Pre-trial Release

After being arrested, your first priority is being released from jail so that you can return to your family and job. Sometimes, the court will set the bond so high that you cannot afford to post the bond.

In other cases, the court might impose harsh conditions for pre-trial release, making it nearly impossible to keep your job and go about your life while the case is pending.

A skilled criminal defense attorney can help you gain your release under the most favorable pre-trial release conditions.

Suppose you are accused of violating pre-trial release conditions (particularly for a new arrest). In that case, the prosecutor will file a motion to revoke pre-trial release so that you will be held without bond on the old case until it is resolved.

In other words, if you are arrested in a second case, the trial court may revoke bail in the first case based solely on a probable cause affidavit prepared in the second case for an arrest warrant or a probable cause determination at the first appearance.

The revocation can occur without an adversary hearing if the prosecutor proffers the evidence required to support an arrest warrant or probable cause determination at first appearances.

That evidence might include an affidavit of a police officer, a sworn complaint, sworn deposition testimony, or other testimony under oath properly recorded.

If you are accused of violating pre-trial release, a criminal defense attorney might be able to act quickly so that you do not have to go back into custody.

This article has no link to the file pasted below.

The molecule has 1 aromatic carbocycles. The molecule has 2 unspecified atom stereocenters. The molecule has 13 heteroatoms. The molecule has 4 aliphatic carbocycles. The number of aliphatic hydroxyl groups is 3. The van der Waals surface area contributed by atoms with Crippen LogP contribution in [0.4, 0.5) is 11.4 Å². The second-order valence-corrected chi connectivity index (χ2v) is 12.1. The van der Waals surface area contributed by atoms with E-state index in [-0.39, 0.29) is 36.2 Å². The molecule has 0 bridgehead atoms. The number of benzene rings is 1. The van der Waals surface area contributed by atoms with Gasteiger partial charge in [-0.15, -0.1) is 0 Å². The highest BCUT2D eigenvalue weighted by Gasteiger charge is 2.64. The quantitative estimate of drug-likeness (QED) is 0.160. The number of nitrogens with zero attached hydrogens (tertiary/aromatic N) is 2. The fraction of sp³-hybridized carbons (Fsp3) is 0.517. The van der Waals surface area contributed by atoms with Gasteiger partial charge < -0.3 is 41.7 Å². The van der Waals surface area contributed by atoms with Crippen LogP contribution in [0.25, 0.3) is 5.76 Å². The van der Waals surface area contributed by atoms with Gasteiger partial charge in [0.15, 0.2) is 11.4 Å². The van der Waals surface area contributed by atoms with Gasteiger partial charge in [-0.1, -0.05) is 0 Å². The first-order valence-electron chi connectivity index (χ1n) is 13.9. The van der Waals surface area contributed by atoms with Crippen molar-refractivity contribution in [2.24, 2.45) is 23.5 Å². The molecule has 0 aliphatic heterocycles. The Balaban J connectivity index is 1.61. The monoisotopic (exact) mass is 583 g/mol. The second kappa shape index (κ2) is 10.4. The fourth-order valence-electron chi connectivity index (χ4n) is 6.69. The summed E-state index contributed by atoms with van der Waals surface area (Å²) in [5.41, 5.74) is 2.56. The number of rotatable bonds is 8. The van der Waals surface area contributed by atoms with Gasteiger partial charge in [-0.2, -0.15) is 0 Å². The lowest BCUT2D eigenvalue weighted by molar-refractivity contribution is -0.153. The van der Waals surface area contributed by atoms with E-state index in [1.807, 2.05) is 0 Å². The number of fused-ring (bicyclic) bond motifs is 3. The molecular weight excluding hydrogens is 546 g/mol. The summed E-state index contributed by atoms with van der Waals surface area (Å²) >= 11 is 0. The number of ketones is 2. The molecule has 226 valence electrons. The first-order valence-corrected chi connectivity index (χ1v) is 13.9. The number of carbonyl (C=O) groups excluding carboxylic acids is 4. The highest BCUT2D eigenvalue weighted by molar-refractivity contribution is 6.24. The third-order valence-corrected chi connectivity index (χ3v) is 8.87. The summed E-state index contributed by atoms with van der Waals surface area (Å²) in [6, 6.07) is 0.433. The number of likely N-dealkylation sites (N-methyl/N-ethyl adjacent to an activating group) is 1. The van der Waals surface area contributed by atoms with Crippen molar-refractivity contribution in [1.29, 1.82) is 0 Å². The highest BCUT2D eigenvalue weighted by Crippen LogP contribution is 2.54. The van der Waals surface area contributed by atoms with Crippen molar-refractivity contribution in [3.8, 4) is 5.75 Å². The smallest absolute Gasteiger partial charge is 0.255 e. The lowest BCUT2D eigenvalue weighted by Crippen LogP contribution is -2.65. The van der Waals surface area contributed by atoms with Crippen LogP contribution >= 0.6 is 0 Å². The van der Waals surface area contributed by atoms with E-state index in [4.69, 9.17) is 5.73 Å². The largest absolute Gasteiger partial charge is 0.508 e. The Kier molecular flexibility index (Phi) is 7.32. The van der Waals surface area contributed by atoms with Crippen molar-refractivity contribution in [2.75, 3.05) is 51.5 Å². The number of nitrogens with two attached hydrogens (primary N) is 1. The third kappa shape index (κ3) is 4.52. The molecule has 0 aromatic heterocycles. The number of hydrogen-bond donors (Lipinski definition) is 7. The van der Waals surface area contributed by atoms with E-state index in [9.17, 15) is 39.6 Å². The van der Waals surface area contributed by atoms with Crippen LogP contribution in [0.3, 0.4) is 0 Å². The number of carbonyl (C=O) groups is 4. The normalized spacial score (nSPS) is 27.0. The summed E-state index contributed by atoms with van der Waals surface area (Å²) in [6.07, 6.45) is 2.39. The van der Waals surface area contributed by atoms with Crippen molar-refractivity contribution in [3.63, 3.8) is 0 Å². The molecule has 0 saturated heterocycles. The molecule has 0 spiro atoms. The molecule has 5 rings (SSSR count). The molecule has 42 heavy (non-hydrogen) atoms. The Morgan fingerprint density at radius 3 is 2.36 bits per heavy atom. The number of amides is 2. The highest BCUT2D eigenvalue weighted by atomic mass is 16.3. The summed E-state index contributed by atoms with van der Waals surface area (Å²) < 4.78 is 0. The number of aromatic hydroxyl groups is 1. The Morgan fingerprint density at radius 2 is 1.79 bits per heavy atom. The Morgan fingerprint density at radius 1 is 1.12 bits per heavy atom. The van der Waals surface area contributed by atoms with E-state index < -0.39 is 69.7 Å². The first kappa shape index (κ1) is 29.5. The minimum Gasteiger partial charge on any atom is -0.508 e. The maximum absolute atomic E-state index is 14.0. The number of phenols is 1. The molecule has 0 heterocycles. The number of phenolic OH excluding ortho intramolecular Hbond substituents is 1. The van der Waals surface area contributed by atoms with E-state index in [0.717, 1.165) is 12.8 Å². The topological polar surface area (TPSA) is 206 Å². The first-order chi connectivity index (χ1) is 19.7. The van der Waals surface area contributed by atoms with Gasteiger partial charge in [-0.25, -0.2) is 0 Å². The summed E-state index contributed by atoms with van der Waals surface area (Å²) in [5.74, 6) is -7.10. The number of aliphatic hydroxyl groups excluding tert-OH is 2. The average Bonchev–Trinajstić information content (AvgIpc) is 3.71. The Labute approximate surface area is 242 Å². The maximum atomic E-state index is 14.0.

Attorney for Violations of Pre-trial Release Conditions in Tampa, FL

By having an attorney at the first appearance before the court after the arrest, the attorney can argue why a very low bond should be set. We often save our clients money by getting the bond set substantially lower.

That way, you can spend your limited resources on a criminal defense attorney who can aggressively fight your case.

Your attorney can also try and prevent the court from piling on unnecessary restrictions (known as pre-trial release conditions) that might impact your ability to travel to see your family or work while the case is pending.

The attorneys at Sammis Law Firm in Tampa, FL, are experienced in helping our clients secure pre-trial release under the most favorable terms possible.

We can help you return to court to get the pre-trial release conditions modified when necessary.

Our attorneys fight cases in Tampa, Hillsborough County, and throughout the surrounding areas in Tampa Bay, including Hernando County, Pasco County, Pinellas County, Manatee County, and Polk County, FL.

Call (813) 250-0500 today to discuss your case.

Motion to Revoke Pretrial Release in Tampa, FL

As explained in Section 903.26, F.S., a failure to appear in court can result in the bond being subject to forfeiture.

Under s. 903.0471, F.S., the court may revoke, on its own motion, pretrial release and order pretrial detention if the court finds probable cause to believe that the defendant committed a new crime while on pretrial release.

What happens if you are out on bond for a criminal charge and you get arrested for a new offense while the case is pending?

If you immediately bond out of jail, the courts might not know about the pending case in time to do anything about it.

The next day (or sometimes weeks later), when the prosecutor finds out about the new arrest, the prosecution might file a motion to revoke pretrial release (sometimes called the motion to revoke bond).